Chitral Jayathilake of John Keells who runs the whale watching from Mirissa and dolphin watching from Kalpitiya also confirmed that they stayed in-shore of the reef. Chitral had never gone out to look for whales off Kalpitiya and had never seen one here, in-shore or off-shore of the reef. Even Dallas Martenstyn had told me that the only time he went out beyond the reef to look for whales was when he had gone out with Georgina and me the previous morning.
It seems quite astonishing that with Kalpitiya becoming publicly known two years earlier for its dolphin watching no one had made a dedicated effort to whale watch and evaluate whale watching as an eco-tourism product from Kalpitiya.
It was not that people had not reported whales from Kalpitiya before. There had been a trickle of reports from people who had gone dolphin watching. Initially, I had dismissed them as chance events. I was a sceptic until March 2009. No one had offered a concrete reason why Kalpitiya should be good for whales.
My earlier doubts about Kalpitiya being good for whales had to do with the location of the continental shelf. I knew the continental shelf held the key to an area of sea being good for whale watching. It had to be close to land. I had looked for whales off Negombo and Kirinda for example and failed because one had to travel out over 30 nautical miles to reach the edge of the shelf.
In May 2008, I had taken the story to the world that the seas south of Mirissa was beyond doubt the best place in the world for seeing Blue Whales. My conviction was based on field results of a theory by Dr Charles Anderson. In addition to a theory of a migratory movement, a key to the ease and proximity of sightings was the fact that the continental shelf pinched in very close to Dondra Head.
My interpretation of Admiralty Chart No 828 Cochin to Vishakhapatnam was that the continental shelf was just too far out from Kalpitiya. But I wondered whether there was a submarine canyon which in conjunction with a movement of currents or tides somehow created a channel rich in nutrients which created an unusual and exceptionally rich concentration of marine life. The Spinner Dolphins would be a top predator of this unusually focussed food chain off Kalpitiya.
A more likely answer came on March 24, 2009 as I listened to Charles explaining to Dallas Martenstyn that the latter's observations of dolphins and the occasional stray whale could be explained by the continental shelf being closer than was previously believed. He also thought that there could be whales to be seen beyond the reef. I had been circulating a graphic we had done based on British Admiralty Chart No 828 which showed that the continental shelf was far out from Kalpitiya, not close to it. Charles disagreed with my interpretation and we pulled out a bundle of admiralty charts that Dallas had in the office. I saw that the 1,000m depth contour which is my personal benchmark is not actually shown on any of the admiralty charts I had carelessly interpolated. It was easier to interpolate smoothly along where the depth was available and draw the 1,000m isocline far out from Kalpitiya than to imagine that somehow it pinched in close to the Kalpitiya Peninsula like it did at Dondra.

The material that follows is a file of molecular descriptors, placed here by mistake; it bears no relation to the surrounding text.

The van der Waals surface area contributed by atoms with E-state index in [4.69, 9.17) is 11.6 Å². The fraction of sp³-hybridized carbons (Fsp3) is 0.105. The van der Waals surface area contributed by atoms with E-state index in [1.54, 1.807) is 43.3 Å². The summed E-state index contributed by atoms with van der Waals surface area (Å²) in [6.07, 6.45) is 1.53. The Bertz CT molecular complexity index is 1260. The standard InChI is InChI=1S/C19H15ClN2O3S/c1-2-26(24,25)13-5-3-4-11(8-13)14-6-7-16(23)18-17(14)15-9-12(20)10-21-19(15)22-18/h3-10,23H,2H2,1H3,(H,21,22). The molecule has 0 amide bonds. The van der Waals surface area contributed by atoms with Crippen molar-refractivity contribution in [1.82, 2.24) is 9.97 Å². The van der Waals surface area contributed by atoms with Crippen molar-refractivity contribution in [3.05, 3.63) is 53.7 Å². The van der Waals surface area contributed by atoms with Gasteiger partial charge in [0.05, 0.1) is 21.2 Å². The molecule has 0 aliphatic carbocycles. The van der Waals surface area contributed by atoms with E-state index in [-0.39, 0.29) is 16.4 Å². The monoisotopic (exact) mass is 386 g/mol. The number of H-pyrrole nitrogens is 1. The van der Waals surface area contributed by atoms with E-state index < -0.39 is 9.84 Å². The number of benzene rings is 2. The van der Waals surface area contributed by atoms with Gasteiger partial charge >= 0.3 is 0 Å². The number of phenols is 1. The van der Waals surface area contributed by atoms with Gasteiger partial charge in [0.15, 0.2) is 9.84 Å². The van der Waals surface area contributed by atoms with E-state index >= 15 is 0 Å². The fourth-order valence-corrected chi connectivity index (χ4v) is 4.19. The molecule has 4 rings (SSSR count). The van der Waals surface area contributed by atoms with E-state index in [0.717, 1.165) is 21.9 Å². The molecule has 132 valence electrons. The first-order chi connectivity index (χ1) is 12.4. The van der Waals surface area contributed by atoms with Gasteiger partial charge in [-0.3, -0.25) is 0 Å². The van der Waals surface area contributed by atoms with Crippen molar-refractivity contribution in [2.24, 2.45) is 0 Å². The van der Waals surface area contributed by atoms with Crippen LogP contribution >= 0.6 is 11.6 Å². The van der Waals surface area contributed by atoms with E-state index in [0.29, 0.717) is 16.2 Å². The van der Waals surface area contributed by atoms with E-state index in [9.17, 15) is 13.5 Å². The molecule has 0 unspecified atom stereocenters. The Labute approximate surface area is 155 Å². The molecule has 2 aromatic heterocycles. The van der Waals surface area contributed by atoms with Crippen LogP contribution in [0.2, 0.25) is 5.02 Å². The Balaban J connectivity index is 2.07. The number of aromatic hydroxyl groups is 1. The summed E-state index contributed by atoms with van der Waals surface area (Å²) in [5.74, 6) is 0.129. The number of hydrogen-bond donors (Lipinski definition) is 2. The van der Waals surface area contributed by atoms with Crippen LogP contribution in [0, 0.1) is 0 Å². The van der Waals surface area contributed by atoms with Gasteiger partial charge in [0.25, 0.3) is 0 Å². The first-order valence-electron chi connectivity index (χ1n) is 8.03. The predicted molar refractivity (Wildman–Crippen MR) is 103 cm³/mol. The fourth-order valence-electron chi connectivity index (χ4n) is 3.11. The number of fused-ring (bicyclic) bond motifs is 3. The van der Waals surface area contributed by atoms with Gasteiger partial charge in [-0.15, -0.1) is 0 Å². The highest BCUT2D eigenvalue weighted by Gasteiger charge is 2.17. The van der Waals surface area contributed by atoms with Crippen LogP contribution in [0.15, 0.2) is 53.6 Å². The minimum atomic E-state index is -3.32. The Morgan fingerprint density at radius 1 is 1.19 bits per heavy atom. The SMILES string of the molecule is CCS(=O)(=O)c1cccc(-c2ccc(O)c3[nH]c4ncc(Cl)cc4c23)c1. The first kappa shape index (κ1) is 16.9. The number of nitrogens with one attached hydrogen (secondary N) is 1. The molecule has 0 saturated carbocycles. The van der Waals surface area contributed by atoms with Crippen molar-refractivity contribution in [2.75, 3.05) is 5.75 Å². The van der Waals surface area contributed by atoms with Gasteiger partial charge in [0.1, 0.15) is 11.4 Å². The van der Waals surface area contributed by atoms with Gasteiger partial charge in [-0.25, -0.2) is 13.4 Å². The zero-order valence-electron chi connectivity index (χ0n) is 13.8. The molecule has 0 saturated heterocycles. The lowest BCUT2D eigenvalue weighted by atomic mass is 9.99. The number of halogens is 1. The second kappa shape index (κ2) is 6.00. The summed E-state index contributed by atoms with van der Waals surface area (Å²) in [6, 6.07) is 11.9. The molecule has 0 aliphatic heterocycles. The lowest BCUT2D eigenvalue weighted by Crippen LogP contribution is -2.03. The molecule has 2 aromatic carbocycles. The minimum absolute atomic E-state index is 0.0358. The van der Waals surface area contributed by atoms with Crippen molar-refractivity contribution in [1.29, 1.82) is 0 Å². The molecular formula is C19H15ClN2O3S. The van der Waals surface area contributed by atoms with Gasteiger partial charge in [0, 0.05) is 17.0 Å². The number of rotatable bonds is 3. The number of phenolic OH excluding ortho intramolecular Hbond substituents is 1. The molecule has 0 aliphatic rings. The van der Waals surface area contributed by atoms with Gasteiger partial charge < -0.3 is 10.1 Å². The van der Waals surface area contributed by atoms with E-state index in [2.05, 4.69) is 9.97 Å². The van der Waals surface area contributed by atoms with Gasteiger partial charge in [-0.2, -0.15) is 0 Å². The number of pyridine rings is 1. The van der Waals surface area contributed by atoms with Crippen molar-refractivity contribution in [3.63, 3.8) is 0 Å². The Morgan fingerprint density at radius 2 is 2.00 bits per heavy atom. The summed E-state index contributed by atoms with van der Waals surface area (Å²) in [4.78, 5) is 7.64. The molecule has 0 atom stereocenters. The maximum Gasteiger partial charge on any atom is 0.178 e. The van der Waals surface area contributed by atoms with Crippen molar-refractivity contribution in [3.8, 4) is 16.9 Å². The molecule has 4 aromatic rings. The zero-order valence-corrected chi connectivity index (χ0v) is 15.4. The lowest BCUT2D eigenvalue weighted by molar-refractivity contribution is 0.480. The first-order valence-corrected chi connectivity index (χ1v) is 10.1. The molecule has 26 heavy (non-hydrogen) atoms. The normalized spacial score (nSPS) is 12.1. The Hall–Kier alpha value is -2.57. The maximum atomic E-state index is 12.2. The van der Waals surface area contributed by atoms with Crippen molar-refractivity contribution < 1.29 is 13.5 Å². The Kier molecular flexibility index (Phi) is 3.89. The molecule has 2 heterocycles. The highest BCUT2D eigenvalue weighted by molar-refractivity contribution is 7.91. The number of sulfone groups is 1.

I studied the charts more intently and with Charles teaching me to read them, the realisation swept over me, that what I had misinterpreted as hard evidence for a wide shallow basin was no evidence at all. In fact the location of the edge of the continental shelf was wide open. There was absolutely no data available at that time to us or anyone to know conclusively where the continental shelf lay. I instinctively knew that Charles with his deep experience was onto something. I was astonished by the idea that the continental shelf could be pinching into the Kalpitiya Peninsula as it does at Dondra.
That night, long after the others had turned in, I waited in the 'ambalama' thumbing through the charts. Occasionally I stared out to sea, immersed in thought, a shiver of excitement running through me. I knew that Charles had led me onto another big stoy.
The next day, on March 25, 2009, Charles, Dallas and I went dolphin watching from Alankuda and saw around 600 Spinner Dolphins. I returned to office as there was a business to run. But I knew I had to come back to nail the story with evidence. I needed to get the whales and get the depths.
On March 24, 2009 I had realised I needed to get the whales and the depths to confirm Charles 's insight that the continental shelf was close and that explained the presence of whales straying to the dolphin line. I was elated that on February 24, 2010 I had finally found the whales.
But I decided not call or text anyone yet with the news that there was conclusive evidence that Kalpitiya could be a whale watching hotspot. In my heart, I knew I did not have all the pieces together. The depth soundings I had taken with Dallas with a fish finder effective up to 700 feet was Mickey Mouse data. It did not prove anything. Driving back, that Wednesday, I knew that the only chance for any meaningful data lay with the National Aquatic Research Agency (NARA). What followed was a remarkable series of fortuitous meetings.